Russia Blames Obama for Trump Failures in White House

Russia announced Friday it plans to retaliate against the latest U.S. diplomatic attack that saw Moscow forced to shutter assets in three major U.S. cities.

Foreign Minister Sergei Lavrov told students that the White House on Thursday had given Moscow only 48 hours to close down its consulate in San Francisco and two other buildings in New York and Washington. The U.S.’s move came in response to Russia’s decision to slash the number of U.S. diplomatic staff allowed in Moscow, a strike that itself followed Congress rolling out new sanctions against Russia earlier this month. Lavrov said Russia was preparing to react strongly to President Donald Trump’s administration, but blamed Trump’s predecessor for sabotaging bilateral relations in the first place.

Related: How U.S. and Russian relations got so bad: a timeline from 2014 to present

“But I want to say that this whole story with [the two countries] exchanging tit-for-tat sanctions was not started by us. It was started by the Obama administration to undermine U.S.-Russia relations and to not allow [President Donald] Trump to advance constructive ideas or fulfil his pre-election pledges,” Lavrov said, according to Reuters.

“We will respond harshly to things that damage us.”

RTX2O55B Russian President Vladimir Putin meets with U.S. President Barack Obama on the sidelines of the G-20 summit in Hangzhou, China, September 5, 2016. Obama and his administration were staunch opponents of Putin’s foreign policy, and Moscow still blames them for sabotaging bilateral relations. Sputnik/Kremlin/Alexei Druzhinin/via REUTERS

When President Barack Obama took office, in 2009, he inherited the very beginnings of what has since been compared with a sequel to the Cold War between the U.S. and the Soviet Union that lasted for nearly half a century after World War II. In the final years of his presidency, former President George W. Bush had begun boosting U.S. missile defenses in Europe, a move that Russia responded to with missile tests and deployments. As Bush departed, however, Obama sought to reset relations with Russia, then led by President Dmitry Medvedev. The detente would not last.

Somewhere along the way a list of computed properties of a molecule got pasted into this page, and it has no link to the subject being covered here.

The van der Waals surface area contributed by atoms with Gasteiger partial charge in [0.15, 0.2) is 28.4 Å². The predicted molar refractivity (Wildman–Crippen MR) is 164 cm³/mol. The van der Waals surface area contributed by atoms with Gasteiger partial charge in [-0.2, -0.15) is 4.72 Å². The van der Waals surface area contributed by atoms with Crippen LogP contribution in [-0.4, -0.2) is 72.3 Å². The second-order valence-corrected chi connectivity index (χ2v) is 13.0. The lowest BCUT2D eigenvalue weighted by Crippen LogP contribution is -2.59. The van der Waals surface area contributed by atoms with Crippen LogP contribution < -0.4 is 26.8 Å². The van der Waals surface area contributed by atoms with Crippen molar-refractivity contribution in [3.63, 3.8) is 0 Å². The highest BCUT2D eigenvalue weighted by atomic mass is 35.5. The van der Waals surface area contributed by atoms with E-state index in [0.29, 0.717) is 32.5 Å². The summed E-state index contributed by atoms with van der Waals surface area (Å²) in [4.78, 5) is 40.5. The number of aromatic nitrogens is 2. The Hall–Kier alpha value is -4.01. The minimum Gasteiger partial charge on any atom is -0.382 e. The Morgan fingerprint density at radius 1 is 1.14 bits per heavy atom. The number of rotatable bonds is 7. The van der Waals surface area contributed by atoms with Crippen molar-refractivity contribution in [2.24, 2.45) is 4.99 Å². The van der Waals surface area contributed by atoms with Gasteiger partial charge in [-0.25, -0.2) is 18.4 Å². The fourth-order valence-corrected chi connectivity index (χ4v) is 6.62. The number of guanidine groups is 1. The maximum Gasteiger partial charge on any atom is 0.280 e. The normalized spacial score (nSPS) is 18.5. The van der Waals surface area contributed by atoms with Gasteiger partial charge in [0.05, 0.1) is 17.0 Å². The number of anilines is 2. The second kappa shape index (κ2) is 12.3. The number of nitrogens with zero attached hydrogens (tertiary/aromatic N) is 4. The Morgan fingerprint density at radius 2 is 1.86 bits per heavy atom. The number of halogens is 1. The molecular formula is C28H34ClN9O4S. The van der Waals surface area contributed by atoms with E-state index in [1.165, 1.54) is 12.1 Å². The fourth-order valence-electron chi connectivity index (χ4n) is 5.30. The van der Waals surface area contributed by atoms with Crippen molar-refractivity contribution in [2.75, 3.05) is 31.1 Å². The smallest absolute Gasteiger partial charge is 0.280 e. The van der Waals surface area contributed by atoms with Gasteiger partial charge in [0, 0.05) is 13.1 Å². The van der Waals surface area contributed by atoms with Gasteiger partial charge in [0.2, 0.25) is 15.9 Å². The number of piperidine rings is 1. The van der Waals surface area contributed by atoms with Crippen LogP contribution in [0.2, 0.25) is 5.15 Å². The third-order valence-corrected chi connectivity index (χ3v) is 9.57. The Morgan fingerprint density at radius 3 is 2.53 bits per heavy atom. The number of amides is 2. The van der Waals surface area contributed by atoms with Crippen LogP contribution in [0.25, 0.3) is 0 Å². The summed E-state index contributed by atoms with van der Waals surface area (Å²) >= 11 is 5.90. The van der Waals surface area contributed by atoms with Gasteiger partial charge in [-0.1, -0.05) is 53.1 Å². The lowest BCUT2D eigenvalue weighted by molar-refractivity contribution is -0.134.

Obama managed to renew the historic START treaty, aimed at reducing nuclear weapons stockpiles, in 2010, but a wave of demonstrations by Russians amid legislative elections the following year brought with it new issues. Vladimir Putin, then prime minister, accused the U.S. of sponsoring the protests to undermine Moscow. Putin was once again elected president in 2012, and relations continued to deteriorate as Obama opposed Russia’s support for Syrian President Bashar al-Assad against CIA-backed rebels, as well as its annexation of the Crimean Peninsula from Ukraine in 2014.

The latter move initiated an arms race that ultimately inflated to the largest military mobilizations that Europe has witnessed since the Cold War. U.S.-led NATO bolstered its forces at Russia’s western borders with new missiles and multinational battle groups. Russia responded by moving its own troops and missiles. It was amid these mounting tensions that Trump was elected president.

Along the campaign trail and even into his early days in office, Trump was seen as a major political ally of Putin’s. Despite the controversy brewing over emerging allegations that Moscow intervened in the U.S. election on behalf of Trump, the Republican leader embraced a closer relationship with the world’s second leading military power. He criticized his predecessor’s handling of the situation and, like Obama, pledged a new beginning with Russia.

RTX3AIAJ U.S. President Donald Trump shakes hands with Russian President Vladimir Putin during their bilateral meeting at the G-20 summit in Hamburg, Germany, on July 7. Trump entered office a staunch ally of Putin’s, but this relationship has earned him scorn in U.S. political circles. Carlos Barria/Reuters

Trump called for closer cooperation with Russia in Syria, where the U.S. had begun to abandon support for opposition groups and focus on targeting the Islamic State militant group (ISIS). Trump even called NATO “obsolete.” As investigations into his administration’s ties to the Kremlin intensified, however, Trump appeared to pull back from this alliance and sought to condemn some of Russia’s moves.

In April, Trump ordered an airstrike on a Syrian military base after accusing Syrian President Bashar al-Assad of conducting a chemical weapons attack on civilians, something Assad and Putin denied. The incident led to a bitter fallout between the two and an escalation of aggressions between their respective allies abroad. As the White House and the Kremlin sought rapprochement last month, Congress instituted new sanctions against Russia that were reluctantly signed into law by Trump, who said relations had reached an “all-time and very dangerous low.”

Soon after, 455 U.S. diplomatic staffers were ordered out of Russia as part of Putin’s crackdown on “illegal restrictions,” a likely reference to Washington’s recent sanctions. The U.S. responded by telling Moscow to close shop in San Francisco, New York and Washington, and neither side has shown signs it’s willing to budge, summoning a revival of the deep mistrust between the U.S. and Russia that existed under Obama and for decades during the Cold War.

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